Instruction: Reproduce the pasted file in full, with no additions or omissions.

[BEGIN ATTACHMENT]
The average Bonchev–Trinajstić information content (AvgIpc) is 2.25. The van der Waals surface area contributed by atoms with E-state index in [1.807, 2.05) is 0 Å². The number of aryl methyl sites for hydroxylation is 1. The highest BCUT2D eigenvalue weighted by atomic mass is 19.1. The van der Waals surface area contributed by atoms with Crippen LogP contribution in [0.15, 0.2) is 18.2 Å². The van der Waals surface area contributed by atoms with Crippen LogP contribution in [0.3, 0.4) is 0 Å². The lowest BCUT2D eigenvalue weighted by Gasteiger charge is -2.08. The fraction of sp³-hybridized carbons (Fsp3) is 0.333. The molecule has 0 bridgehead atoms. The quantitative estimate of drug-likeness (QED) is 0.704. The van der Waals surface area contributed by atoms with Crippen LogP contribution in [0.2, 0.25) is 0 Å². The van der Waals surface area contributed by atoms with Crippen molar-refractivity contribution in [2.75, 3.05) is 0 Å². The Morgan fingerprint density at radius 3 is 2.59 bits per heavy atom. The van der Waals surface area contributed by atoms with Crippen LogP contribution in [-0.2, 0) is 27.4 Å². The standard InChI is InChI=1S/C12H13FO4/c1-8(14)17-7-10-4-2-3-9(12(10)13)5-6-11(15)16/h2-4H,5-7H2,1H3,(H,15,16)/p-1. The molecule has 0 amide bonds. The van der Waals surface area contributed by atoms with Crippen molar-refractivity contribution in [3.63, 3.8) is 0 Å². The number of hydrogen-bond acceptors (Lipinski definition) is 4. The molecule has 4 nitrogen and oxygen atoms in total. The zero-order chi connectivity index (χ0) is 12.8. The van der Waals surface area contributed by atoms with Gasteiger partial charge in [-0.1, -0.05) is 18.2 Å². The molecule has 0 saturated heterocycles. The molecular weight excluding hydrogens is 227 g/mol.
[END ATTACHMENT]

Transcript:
The average Bonchev–Trinajstić information content (AvgIpc) is 2.25. The van der Waals surface area contributed by atoms with E-state index in [1.807, 2.05) is 0 Å². The number of aryl methyl sites for hydroxylation is 1. The highest BCUT2D eigenvalue weighted by atomic mass is 19.1. The van der Waals surface area contributed by atoms with Crippen LogP contribution in [0.15, 0.2) is 18.2 Å². The van der Waals surface area contributed by atoms with Crippen LogP contribution in [0.3, 0.4) is 0 Å². The lowest BCUT2D eigenvalue weighted by Gasteiger charge is -2.08. The fraction of sp³-hybridized carbons (Fsp3) is 0.333. The molecule has 0 bridgehead atoms. The quantitative estimate of drug-likeness (QED) is 0.704. The van der Waals surface area contributed by atoms with Crippen LogP contribution in [0.2, 0.25) is 0 Å². The van der Waals surface area contributed by atoms with Crippen molar-refractivity contribution in [2.75, 3.05) is 0 Å². The Morgan fingerprint density at radius 3 is 2.59 bits per heavy atom. The van der Waals surface area contributed by atoms with Crippen LogP contribution in [-0.2, 0) is 27.4 Å². The standard InChI is InChI=1S/C12H13FO4/c1-8(14)17-7-10-4-2-3-9(12(10)13)5-6-11(15)16/h2-4H,5-7H2,1H3,(H,15,16)/p-1. The molecule has 0 amide bonds. The van der Waals surface area contributed by atoms with Crippen molar-refractivity contribution in [3.63, 3.8) is 0 Å². The number of hydrogen-bond acceptors (Lipinski definition) is 4. The molecule has 4 nitrogen and oxygen atoms in total. The zero-order chi connectivity index (χ0) is 12.8. The van der Waals surface area contributed by atoms with Gasteiger partial charge in [-0.1, -0.05) is 18.2 Å². The molecule has 0 saturated heterocycles. The molecular weight excluding hydrogens is 227 g/mol.